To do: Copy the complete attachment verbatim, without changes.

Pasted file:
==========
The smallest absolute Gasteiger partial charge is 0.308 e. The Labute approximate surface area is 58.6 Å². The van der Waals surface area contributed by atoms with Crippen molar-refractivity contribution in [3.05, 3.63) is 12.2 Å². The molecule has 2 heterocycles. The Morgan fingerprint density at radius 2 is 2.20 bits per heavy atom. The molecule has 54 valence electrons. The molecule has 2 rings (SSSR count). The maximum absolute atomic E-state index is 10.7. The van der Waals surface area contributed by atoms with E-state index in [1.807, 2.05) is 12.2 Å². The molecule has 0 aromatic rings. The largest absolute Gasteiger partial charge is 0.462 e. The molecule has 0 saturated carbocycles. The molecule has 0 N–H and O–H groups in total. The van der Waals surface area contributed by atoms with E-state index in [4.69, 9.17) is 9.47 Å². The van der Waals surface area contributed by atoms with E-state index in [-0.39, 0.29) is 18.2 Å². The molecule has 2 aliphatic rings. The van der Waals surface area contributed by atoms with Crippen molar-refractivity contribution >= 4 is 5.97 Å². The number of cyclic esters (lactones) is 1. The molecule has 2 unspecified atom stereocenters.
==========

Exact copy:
The smallest absolute Gasteiger partial charge is 0.308 e. The Labute approximate surface area is 58.6 Å². The van der Waals surface area contributed by atoms with Crippen molar-refractivity contribution in [3.05, 3.63) is 12.2 Å². The molecule has 2 heterocycles. The Morgan fingerprint density at radius 2 is 2.20 bits per heavy atom. The molecule has 54 valence electrons. The molecule has 2 rings (SSSR count). The maximum absolute atomic E-state index is 10.7. The van der Waals surface area contributed by atoms with E-state index in [1.807, 2.05) is 12.2 Å². The molecule has 0 aromatic rings. The largest absolute Gasteiger partial charge is 0.462 e. The molecule has 0 saturated carbocycles. The molecule has 0 N–H and O–H groups in total. The van der Waals surface area contributed by atoms with E-state index in [4.69, 9.17) is 9.47 Å². The van der Waals surface area contributed by atoms with E-state index in [-0.39, 0.29) is 18.2 Å². The molecule has 2 aliphatic rings. The van der Waals surface area contributed by atoms with Crippen molar-refractivity contribution >= 4 is 5.97 Å². The number of cyclic esters (lactones) is 1. The molecule has 2 unspecified atom stereocenters.